Architects seminar opens in Abuja
A four-day seminar tagged Architects Colloquium 2014, organized by the Architects Registration Council of Nigeria (ARCON), was opened by Vice President Namadi Sambo in Abuja yesterday.
The seminar is a forum where architects from all over Nigeria give reports of their activities over the year and exchange ideas on how to improve the services they render.
The vice president represented by Minister of Works, Mr. Mike Onolememen told the architects that urbanization in Nigeria’s cities like Lagos, Kano and Abuja was alarming and this posed dearth of infrastructure challenge.
“For the road sector alone, we have estimated that in order to adequately support economic growth at current rates and meet vision 20:20:20, we need to be investing on road construction of at least 14,000km of new roads annually for the next seven years.
“We’ll also have to maintain and rehabilitate the existing network as matter of routine.
“This will require the average annual expenditure on roads to increase six-fold to nearly N900 billion,” Sambo suggested.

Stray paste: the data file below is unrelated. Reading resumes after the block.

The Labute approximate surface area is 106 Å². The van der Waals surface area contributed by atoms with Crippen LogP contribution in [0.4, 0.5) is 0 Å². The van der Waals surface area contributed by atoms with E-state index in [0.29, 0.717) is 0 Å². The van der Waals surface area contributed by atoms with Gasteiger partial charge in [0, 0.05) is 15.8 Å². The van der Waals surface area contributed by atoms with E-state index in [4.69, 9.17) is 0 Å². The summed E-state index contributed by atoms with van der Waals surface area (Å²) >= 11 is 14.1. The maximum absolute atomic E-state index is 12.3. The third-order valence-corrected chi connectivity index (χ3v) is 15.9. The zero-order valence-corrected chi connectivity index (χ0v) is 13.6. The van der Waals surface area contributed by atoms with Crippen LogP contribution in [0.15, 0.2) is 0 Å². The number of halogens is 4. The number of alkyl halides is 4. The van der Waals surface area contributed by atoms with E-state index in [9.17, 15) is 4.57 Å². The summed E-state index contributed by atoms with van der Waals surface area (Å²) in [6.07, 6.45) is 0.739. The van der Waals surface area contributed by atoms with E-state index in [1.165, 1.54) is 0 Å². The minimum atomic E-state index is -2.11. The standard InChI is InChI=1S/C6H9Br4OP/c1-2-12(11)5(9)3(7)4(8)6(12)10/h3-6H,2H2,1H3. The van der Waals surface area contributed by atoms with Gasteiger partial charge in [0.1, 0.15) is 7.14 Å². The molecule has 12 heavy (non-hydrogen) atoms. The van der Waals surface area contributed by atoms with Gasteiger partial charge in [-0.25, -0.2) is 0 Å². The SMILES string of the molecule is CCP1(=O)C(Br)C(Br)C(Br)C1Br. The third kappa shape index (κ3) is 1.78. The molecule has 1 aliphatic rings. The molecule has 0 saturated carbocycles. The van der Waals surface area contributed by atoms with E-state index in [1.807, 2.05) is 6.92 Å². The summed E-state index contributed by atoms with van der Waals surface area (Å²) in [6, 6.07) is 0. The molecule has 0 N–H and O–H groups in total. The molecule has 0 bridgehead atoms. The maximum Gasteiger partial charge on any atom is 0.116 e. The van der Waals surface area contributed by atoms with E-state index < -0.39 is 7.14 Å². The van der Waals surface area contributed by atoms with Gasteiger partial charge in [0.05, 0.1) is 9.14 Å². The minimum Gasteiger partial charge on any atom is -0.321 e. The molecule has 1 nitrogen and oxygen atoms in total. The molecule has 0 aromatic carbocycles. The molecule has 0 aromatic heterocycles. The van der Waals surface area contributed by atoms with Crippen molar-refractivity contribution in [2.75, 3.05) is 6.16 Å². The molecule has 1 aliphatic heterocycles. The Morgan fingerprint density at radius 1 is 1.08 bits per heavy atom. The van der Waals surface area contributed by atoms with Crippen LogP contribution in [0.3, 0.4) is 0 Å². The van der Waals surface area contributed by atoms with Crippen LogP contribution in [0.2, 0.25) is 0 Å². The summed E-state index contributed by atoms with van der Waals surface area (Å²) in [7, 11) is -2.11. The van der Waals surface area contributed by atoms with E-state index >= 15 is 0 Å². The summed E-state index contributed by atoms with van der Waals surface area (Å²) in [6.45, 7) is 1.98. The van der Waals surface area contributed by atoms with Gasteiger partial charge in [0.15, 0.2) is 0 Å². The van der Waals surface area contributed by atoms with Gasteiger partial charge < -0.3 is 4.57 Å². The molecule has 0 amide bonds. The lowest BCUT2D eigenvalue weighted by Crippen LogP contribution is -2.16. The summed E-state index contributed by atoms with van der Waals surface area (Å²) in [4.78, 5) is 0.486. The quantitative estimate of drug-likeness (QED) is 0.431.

To significantly tackle Nigeria’s infrastructure deficit, Sambo called for declaration of emergency in the infrastructure sector, establishment of Infrastructure Development Fund (IDF) and passage of appropriate legislations. An Abuja based lawyer Felix Ashimole has sued the Corporate Affairs Commission (CAC) before a Federal High Court in Abuja over alleged removal of his name from the list of lawyers transacting business at the commission.
Under the Companies and Allied Matters Act (CAMA), lawyers, accountants and chartered secretaries are empowered to register and file annual returns for companies, business names and trusts.
In the originating summons, which was brought by his counsel Obi Nwakor, Ashimole is demanding the sum of N100 million as damages over the losses he has suffered as a result of his being blocked from transacting business in the CAC since 2006.
The CAC and the Registrar General of the commission Bello Mahmoud are joined as defendants in the suit.
Ashimole averred that he had filed and paid for several applications from his clients which were not attended to by the commission, leading to their loss of confidence in his service and his loss of revenue.
According to the lawyer, his trouble followed his continued demand for improved service at the CAC and his activism for transparency at the commission as the secretary of the ‘Jurisdictional Practitioners Forum Abuja.’